A touch worth a thousand words

Satish K Sharma

WHEN he ran his scaly, but eager fingers on my hand and pressed his palm over mine repeatedly, I thought he was overwhelmed because that is what old people do to show gratitude. The truth, pointed out to me by his Bhavai artiste-colleague, arrested my speech for a while.

The old man was one of the three Bhavai (a dying folk theatre form from Gujarat) artistes who had staged a short play on road safety during the concluding ceremony of the week-long awareness programme that is held across the country in January every year. After the ceremony, over which I presided as the city police chief, we were having tea and biscuits with members from different groups who had cooperated with the traffic police to make the programme a success.

I was particularly concerned with the old man sitting at the far end because, for some reason, he was taking more time than usual to finish his tea. I thought it was old age. Only later did I realise that he took time because he had to feel the biscuits before picking them up from the plate.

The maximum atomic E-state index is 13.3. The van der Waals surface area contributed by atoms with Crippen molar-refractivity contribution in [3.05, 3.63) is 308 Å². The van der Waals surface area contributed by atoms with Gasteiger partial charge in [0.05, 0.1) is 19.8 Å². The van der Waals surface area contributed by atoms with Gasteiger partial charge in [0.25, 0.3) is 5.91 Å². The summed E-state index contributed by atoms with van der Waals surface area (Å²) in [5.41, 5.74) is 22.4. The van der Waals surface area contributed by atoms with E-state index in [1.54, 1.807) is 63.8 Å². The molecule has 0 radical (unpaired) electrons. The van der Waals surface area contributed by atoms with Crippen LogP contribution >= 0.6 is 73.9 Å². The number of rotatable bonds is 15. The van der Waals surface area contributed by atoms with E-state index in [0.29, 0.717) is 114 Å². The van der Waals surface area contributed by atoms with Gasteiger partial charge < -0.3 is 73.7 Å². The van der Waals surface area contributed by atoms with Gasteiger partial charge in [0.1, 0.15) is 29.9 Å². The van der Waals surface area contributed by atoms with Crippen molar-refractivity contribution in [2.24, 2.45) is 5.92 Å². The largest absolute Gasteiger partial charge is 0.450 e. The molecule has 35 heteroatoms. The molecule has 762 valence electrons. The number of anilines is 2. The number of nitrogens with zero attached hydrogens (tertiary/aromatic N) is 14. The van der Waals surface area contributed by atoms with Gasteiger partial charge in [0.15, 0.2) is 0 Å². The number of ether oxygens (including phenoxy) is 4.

As I got up, there was a rush for group photographs. I had to oblige because it was the least I could do to acknowledge their effort. When all groups had had their photos taken from all the angles they wanted, I noticed the three of them; the Bhavai artistes. Poor and apparently apologetic about their anachronistic art form, they had no courage to approach me for a picture. But they had sent across their message effectively, and so I felt duty-bound to greet them. ‘Come on, let’s have a photo with you also,’ I called out and walked towards them. They felt elated. I shook hands with them and congratulated them on their performance — the transgender dressed up like the woman who played Rangli, the thin man who played Ranglo and the old man who played the wise man. (Ranglo and Rangli are the permanent duo in every Bhavai.)

The old man, when I shook hands with him, did not let go of my hand. He felt it for nearly a minute. That’s when I was told that he was blind. It opened my eyes.

What he captured through touch was the same which others captured with a camera — a memory. And while the photographs will fade, the touch will remain fresh for a longer time. For me too, I hope.

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